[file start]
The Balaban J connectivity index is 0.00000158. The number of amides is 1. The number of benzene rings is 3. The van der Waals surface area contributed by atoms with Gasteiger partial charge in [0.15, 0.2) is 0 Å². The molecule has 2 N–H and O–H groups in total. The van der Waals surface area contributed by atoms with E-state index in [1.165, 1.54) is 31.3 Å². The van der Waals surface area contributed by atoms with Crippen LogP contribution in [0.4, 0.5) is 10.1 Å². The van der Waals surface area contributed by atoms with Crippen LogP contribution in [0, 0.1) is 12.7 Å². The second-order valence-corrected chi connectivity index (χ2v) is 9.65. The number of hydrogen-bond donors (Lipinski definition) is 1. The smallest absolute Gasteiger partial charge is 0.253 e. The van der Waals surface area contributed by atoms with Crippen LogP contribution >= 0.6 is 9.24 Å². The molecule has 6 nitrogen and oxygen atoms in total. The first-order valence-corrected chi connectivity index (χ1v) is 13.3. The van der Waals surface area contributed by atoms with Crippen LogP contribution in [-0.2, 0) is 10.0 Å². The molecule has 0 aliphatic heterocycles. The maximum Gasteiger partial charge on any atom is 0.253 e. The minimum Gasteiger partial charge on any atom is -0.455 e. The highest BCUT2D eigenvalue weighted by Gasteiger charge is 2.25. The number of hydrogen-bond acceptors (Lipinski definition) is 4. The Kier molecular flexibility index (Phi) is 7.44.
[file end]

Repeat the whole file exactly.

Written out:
The Balaban J connectivity index is 0.00000158. The number of amides is 1. The number of benzene rings is 3. The van der Waals surface area contributed by atoms with Gasteiger partial charge in [0.15, 0.2) is 0 Å². The molecule has 2 N–H and O–H groups in total. The van der Waals surface area contributed by atoms with E-state index in [1.165, 1.54) is 31.3 Å². The van der Waals surface area contributed by atoms with Crippen LogP contribution in [0.4, 0.5) is 10.1 Å². The van der Waals surface area contributed by atoms with Crippen LogP contribution in [0, 0.1) is 12.7 Å². The second-order valence-corrected chi connectivity index (χ2v) is 9.65. The number of hydrogen-bond donors (Lipinski definition) is 1. The smallest absolute Gasteiger partial charge is 0.253 e. The van der Waals surface area contributed by atoms with Crippen LogP contribution >= 0.6 is 9.24 Å². The molecule has 6 nitrogen and oxygen atoms in total. The first-order valence-corrected chi connectivity index (χ1v) is 13.3. The van der Waals surface area contributed by atoms with Crippen LogP contribution in [-0.2, 0) is 10.0 Å². The molecule has 0 aliphatic heterocycles. The maximum Gasteiger partial charge on any atom is 0.253 e. The minimum Gasteiger partial charge on any atom is -0.455 e. The highest BCUT2D eigenvalue weighted by Gasteiger charge is 2.25. The number of hydrogen-bond acceptors (Lipinski definition) is 4. The Kier molecular flexibility index (Phi) is 7.44.